I love planners! And pens! And stationery! And pretty much all office supplies! But a combination of my body not cooperating and having 3 teens who all have calendars to manage means I really need a digital planner. So for years I have used the calendar, reminders, and notes app on my iphone to manage everything. (See my post on using color to organize your family to learn more about how I color-code our calendars.)
These all work, but left me missing the old planner that I could personalize. Stickers, a pretty cover, my own handwriting…I miss all these things. Enter Artful Agenda.
After looking and researching for years, I finally found an app that says it combines the benefits of a digital calendar with many of the things I missed in a physical planner. Here are the highlights:
Cost: $35 per year (as of 8/25/19) after a 2-week free trial. The site lists the normal price at $50/year, which is what I would expect once development is complete.
Format: App for your phone/tablet and web-based access. Seems to work best on Chrome.
Syncs calendar to iCal, Google Calendar, and Outlook
A number of covers and handwriting options
Digital stickers (not yet available in apps)
Month, week, and day views
Priority and other tasks in each day
Tracking for water and meals in day view
Extra customizable list in day view (I call mine “To Buy” because we seem to need to stop at some store almost daily)
List tab (not yet available in apps) to help you keep all your lists/notes organized
Weekly and monthly goals section
Priority tasks and meals show in week view
Lists and tasks do not sync with Reminders or other to-do apps
Lists and stickers not available on the apps yet (the “Coming Soon” section promises this is in the future)
Many of the cover choices are floral and all are feminine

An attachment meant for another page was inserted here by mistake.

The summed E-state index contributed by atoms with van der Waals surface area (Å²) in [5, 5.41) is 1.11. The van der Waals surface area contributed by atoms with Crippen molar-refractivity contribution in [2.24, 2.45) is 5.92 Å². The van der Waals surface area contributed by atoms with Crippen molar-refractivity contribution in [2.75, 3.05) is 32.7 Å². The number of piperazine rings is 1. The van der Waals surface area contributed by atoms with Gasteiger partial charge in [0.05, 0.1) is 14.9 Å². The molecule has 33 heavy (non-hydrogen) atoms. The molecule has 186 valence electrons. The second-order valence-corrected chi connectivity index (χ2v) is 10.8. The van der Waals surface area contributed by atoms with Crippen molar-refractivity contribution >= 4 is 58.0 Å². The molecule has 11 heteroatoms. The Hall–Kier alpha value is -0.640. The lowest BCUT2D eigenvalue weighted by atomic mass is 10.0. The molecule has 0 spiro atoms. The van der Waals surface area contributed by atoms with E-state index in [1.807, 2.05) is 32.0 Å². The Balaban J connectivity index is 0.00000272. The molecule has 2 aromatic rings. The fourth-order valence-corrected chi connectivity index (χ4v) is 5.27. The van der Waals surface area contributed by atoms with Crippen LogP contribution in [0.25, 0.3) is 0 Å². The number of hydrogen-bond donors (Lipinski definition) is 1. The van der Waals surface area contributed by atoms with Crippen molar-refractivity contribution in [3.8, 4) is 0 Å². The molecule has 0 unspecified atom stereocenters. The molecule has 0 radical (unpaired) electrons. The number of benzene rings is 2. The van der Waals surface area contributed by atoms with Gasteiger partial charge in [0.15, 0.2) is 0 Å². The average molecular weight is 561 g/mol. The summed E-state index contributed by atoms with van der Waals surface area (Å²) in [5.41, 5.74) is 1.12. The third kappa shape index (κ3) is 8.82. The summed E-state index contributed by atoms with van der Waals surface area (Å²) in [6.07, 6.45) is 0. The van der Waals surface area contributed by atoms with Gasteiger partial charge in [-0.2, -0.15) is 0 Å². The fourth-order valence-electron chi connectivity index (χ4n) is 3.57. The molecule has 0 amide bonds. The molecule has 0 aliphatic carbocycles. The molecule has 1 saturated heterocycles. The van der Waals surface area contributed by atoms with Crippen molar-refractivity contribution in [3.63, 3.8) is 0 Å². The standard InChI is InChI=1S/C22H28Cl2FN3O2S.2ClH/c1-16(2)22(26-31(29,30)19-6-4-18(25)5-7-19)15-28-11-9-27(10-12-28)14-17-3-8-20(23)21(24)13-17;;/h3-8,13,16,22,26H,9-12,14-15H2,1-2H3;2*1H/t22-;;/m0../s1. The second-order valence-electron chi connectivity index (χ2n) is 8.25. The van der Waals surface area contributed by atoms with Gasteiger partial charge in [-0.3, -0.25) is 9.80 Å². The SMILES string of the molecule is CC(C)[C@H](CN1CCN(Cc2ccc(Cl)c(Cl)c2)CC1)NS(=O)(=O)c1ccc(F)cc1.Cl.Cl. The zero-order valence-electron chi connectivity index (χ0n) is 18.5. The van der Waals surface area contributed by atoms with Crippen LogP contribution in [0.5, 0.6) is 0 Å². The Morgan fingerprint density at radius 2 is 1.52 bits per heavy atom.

You cannot set tasks as reoccurring
No way to increase the font size in the calendar
Only Priority tasks show in the week view, other tasks only show in day view
Goals cannot have a date assigned other than than month or week where you type it and do not show in daily view
This site/app does offer a lot of the same experiences as a traditional paper planner. It gives you the ability to select a cover and handwriting, which I like. It seems to sync seamlessly with my calendar app from Apple, which means I did not have to enter things twice. However, the fact that the lists/notes and reminders/tasks do not sync with my existing Notes and Reminders apps is a major negative. When paired with the lack of notification from Artful Agenda, it means I still have to use my Reminders app in addition to the Artful Agenda. Also, until the lists and stickers sections are fully functional in the app, using the web-based version is really the only solution to get all the features. I do find that I use the task sections regularly for daily things I used to write in a notebook on my desk. This means the tasks are accessible to me even when I am not at my desk. That has helped improve my productivity.
If you miss the feel and function of a paper planner or want to go digital, Artful Agenda is worth considering. Because this is a newer app/program still in development, some things do not yet work the way I would like, but I am hopeful that this will happen as things progress. If you are just looking for a calendar, there is no reason the to buy Artful Agenda. But if you are willing to pay for the paper “feel” in a digital app, I recommend trying Artful Agenda. Go to https://www.artfulagenda.com to start your free trial and reference code RH14913.
It’s International Women’s Day, a day designed to celebrate women. I’ve seen so many posts telling women how they can do anything, have anything, have it all. And I want to tell my daughters this – it isn’t true.
I don’t mean that they can’t be who they want to be or they are not as capable as men. That isn’t it at all. I have two amazing daughters who have already done things that blow me away. But they can’t have it all. And telling women that we should is a huge part of the problem.